Johann Wolfgang von Goethe
The spirit of a season filled with numerous religious holidays either renews or calls in to questions one's beliefs. By definition, the word belief does not always have to encompass a religious thought or pretext, but in our modern society it does seem that most belief systems encompass religion to some capacity. It is with this understanding, along with the knowledge that many people remind us during this holiday season to remember to stop and reflect upon the true meaning of the season, that upon reflection I thought it was a great season to reflect on what I believe when it comes to the beliefs that I hold regarding my body (mind, body and spirit).
In previous blog posts I have discussed an epiphany that I had that an onset of a chronic pain disease can have similar stages as outlined in the commonly studied "7 Stages of Grief" as presented by modern day psychologists. Along this same vein I would state that we can hold different belief patterns within our minds and therefore throughout our entire bodies regarding how ill or conversely, and much more positively, how healthy our bodies are (or are going to be through various courses of action). It has taken me years of reading and studying religious and spiritual belief systems from Christianity to Zen Buddhism to realize that most teach (and believe) that our bodies are amazing and sometimes unexplainable organisms capable of oftentimes spontaneous 'healing'. Because of the aforementioned myriad of belief systems I still feel obligated to put the word healing in quotes because some people believe that the very act of 'healing' or 'being healed' comes from within or from God (or god(s)) and so therefore there remains a completely different perspective on where the healing comes from as well as who or what should get kudos.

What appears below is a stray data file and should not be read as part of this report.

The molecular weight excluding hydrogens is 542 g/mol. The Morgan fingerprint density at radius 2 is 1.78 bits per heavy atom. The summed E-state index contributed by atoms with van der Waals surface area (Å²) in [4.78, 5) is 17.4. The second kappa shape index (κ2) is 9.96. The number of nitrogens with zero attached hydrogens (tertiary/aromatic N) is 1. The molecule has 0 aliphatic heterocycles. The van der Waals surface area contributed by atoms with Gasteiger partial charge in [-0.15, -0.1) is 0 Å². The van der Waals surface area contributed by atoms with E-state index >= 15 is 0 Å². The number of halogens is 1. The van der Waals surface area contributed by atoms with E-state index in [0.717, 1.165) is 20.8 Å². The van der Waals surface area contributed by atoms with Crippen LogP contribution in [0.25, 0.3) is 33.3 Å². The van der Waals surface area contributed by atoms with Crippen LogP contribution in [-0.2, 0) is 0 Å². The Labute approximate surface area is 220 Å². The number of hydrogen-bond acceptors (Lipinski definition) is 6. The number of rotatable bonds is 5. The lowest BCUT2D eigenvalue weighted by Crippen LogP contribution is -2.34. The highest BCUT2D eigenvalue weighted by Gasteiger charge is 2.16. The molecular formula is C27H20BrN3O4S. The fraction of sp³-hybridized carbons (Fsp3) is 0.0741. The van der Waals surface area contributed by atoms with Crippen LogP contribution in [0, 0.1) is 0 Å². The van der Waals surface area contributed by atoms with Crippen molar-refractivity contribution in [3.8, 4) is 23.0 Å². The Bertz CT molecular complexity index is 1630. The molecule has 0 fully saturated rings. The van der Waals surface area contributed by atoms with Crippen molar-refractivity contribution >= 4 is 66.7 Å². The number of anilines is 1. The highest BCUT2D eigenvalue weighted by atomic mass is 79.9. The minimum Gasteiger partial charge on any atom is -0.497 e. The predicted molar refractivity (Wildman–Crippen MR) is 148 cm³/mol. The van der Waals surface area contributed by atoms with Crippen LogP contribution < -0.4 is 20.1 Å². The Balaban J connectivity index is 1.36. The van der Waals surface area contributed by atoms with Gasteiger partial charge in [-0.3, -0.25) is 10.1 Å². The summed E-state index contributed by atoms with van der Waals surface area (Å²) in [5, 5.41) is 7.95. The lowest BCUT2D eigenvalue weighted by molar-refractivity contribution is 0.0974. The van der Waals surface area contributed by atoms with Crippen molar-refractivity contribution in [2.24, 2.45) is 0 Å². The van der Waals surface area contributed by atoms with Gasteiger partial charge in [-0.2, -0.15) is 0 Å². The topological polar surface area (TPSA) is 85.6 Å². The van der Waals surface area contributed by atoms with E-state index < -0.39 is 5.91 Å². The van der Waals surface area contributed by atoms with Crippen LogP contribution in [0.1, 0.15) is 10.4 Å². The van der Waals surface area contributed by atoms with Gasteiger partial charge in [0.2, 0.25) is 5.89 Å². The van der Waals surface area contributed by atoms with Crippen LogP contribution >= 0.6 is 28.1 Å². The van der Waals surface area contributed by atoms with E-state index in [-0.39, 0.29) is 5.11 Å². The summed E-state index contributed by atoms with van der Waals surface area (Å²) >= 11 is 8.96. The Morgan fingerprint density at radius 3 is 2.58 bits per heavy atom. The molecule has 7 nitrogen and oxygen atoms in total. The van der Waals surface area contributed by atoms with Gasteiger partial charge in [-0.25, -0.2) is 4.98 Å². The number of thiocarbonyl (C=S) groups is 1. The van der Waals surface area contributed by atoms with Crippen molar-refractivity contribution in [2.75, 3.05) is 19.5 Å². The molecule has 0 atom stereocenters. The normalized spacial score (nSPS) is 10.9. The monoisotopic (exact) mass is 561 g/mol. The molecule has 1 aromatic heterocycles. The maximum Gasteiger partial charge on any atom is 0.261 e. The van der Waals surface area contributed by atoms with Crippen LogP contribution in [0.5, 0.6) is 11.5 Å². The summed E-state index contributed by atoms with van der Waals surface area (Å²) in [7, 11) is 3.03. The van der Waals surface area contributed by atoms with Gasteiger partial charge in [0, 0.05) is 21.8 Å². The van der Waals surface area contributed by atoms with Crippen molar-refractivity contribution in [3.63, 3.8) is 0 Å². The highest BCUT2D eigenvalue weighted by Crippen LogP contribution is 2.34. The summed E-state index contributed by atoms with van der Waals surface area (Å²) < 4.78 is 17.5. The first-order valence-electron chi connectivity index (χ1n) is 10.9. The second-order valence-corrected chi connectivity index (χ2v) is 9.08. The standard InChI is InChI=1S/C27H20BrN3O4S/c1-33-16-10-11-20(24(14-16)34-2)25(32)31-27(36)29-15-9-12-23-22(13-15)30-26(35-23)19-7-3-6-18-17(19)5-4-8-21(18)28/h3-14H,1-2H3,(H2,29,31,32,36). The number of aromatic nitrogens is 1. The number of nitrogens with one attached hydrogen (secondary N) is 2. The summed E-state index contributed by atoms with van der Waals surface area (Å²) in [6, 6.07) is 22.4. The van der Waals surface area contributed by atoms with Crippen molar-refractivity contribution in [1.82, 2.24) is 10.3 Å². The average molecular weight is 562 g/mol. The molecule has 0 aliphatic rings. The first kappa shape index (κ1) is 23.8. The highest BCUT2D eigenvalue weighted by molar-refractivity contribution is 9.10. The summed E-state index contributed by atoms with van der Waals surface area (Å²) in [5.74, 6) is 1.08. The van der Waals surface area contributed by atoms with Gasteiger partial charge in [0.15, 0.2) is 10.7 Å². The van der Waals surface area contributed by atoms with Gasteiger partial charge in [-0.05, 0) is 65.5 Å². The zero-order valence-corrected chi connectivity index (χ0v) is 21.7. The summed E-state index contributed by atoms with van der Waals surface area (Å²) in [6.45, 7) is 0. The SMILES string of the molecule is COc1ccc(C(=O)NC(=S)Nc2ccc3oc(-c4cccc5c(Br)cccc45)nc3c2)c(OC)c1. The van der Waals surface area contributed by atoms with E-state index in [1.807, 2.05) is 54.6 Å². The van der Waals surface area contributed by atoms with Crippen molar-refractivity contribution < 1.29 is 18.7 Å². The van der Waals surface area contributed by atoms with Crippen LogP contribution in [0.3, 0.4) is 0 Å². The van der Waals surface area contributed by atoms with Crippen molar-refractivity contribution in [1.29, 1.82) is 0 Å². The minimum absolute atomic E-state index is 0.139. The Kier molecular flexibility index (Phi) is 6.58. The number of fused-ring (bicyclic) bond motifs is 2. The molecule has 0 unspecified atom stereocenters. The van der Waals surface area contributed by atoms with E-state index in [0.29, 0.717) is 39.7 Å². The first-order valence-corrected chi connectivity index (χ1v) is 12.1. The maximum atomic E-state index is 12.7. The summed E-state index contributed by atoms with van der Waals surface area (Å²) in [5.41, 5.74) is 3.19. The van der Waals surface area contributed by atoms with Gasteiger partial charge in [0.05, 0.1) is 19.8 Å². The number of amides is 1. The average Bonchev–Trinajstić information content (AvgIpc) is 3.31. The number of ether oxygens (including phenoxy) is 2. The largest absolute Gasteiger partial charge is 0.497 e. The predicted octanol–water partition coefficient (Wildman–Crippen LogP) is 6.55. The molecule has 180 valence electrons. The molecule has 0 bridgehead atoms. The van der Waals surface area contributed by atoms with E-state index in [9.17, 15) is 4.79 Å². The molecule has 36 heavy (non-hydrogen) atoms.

In my opinion, no matter where the healing comes from, our attitude should be one of thankfulness and gratitude as well as provide us with the opportunity for reflecting upon the lessons that the pain was trying to teach us. If we are still in pain then perhaps we should work on our belief system at whatever level we are most comfortable with. Perhaps deep down at a very cellular level we do not completely believe that we can or will get better, even though we regularly attend church or synagogue. From a biological perspective, studies have proven that the human body is continually in a stage of renewal (healing) which we witness every day if we are only to pay attention (applying lotion to our dry, flaky skin and cleaning out our hair brush, etc.) So imagine what could happen to our belief system(s) if we combined it with what has scientifically been proven? Emotional healing can occur through psychotherapy and/or counseling, but as we have heard we have to want to overcome our pasts and believe that the psychologist is going to help us. We have to make the choice to eat more healthy, to walk instead of watching TV, and to read books or articles that support or perhaps even challenge our beliefs on the healing capabilities of the human body.
I do know that when my IC was at pain and urinary frequency levels that were off the charts it was hard to believe that I could get well. An 'ah ha' moment occurred when I began to chart feelings of higher pain and depression when I surrounded myself with on-line IC patients nay-saying every doctor and treatment protocol available. I decided to make the choice to believe that I could get better. The first step was by isolating myself from the naysayers and I began to read all manner of spiritual and religious tracts to support my journey towards health. I learned Sanskrit as part of my yoga practice. I listened to meditation CDs prior to going to bed. I made the hard choices to never cheat on the difficult IC diet so I could chart (and praise) my progress. So many little choices I had to make along the way towards my health happened but only after I made the choice to believe that I was going to get well. In this season of gift giving and reflection I challenge you to reflect upon your beliefs and to perhaps make new year's resolutions that will support your beliefs as well as your health within the new year. I believe in good health. Do you?